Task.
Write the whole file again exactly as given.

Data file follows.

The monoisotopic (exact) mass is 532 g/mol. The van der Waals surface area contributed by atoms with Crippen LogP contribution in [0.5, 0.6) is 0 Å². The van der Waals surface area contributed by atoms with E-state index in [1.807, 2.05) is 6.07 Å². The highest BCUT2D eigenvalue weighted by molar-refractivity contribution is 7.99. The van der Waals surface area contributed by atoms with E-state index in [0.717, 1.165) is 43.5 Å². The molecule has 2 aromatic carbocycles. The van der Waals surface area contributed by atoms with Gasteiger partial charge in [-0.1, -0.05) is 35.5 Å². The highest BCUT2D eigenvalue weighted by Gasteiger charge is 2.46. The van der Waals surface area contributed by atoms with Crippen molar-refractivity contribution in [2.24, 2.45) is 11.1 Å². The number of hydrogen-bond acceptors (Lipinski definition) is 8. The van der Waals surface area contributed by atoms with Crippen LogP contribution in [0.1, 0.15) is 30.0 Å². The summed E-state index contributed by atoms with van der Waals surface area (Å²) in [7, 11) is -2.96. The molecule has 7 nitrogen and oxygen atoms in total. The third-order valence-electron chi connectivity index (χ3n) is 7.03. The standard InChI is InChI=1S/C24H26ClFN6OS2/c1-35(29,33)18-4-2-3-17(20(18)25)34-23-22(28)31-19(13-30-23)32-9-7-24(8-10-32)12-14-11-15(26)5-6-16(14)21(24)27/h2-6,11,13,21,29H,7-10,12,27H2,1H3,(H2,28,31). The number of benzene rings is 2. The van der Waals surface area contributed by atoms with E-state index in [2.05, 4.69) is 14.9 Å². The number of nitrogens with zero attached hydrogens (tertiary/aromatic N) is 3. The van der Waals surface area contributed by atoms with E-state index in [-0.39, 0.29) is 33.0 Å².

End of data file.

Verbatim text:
The monoisotopic (exact) mass is 532 g/mol. The van der Waals surface area contributed by atoms with Crippen LogP contribution in [0.5, 0.6) is 0 Å². The van der Waals surface area contributed by atoms with E-state index in [1.807, 2.05) is 6.07 Å². The highest BCUT2D eigenvalue weighted by molar-refractivity contribution is 7.99. The van der Waals surface area contributed by atoms with E-state index in [0.717, 1.165) is 43.5 Å². The molecule has 2 aromatic carbocycles. The van der Waals surface area contributed by atoms with Gasteiger partial charge in [-0.1, -0.05) is 35.5 Å². The highest BCUT2D eigenvalue weighted by Gasteiger charge is 2.46. The van der Waals surface area contributed by atoms with Crippen molar-refractivity contribution in [2.24, 2.45) is 11.1 Å². The number of hydrogen-bond acceptors (Lipinski definition) is 8. The van der Waals surface area contributed by atoms with Crippen LogP contribution in [0.1, 0.15) is 30.0 Å². The summed E-state index contributed by atoms with van der Waals surface area (Å²) in [7, 11) is -2.96. The molecule has 7 nitrogen and oxygen atoms in total. The third-order valence-electron chi connectivity index (χ3n) is 7.03. The standard InChI is InChI=1S/C24H26ClFN6OS2/c1-35(29,33)18-4-2-3-17(20(18)25)34-23-22(28)31-19(13-30-23)32-9-7-24(8-10-32)12-14-11-15(26)5-6-16(14)21(24)27/h2-6,11,13,21,29H,7-10,12,27H2,1H3,(H2,28,31). The number of benzene rings is 2. The van der Waals surface area contributed by atoms with E-state index in [2.05, 4.69) is 14.9 Å². The number of nitrogens with zero attached hydrogens (tertiary/aromatic N) is 3. The van der Waals surface area contributed by atoms with E-state index in [-0.39, 0.29) is 33.0 Å².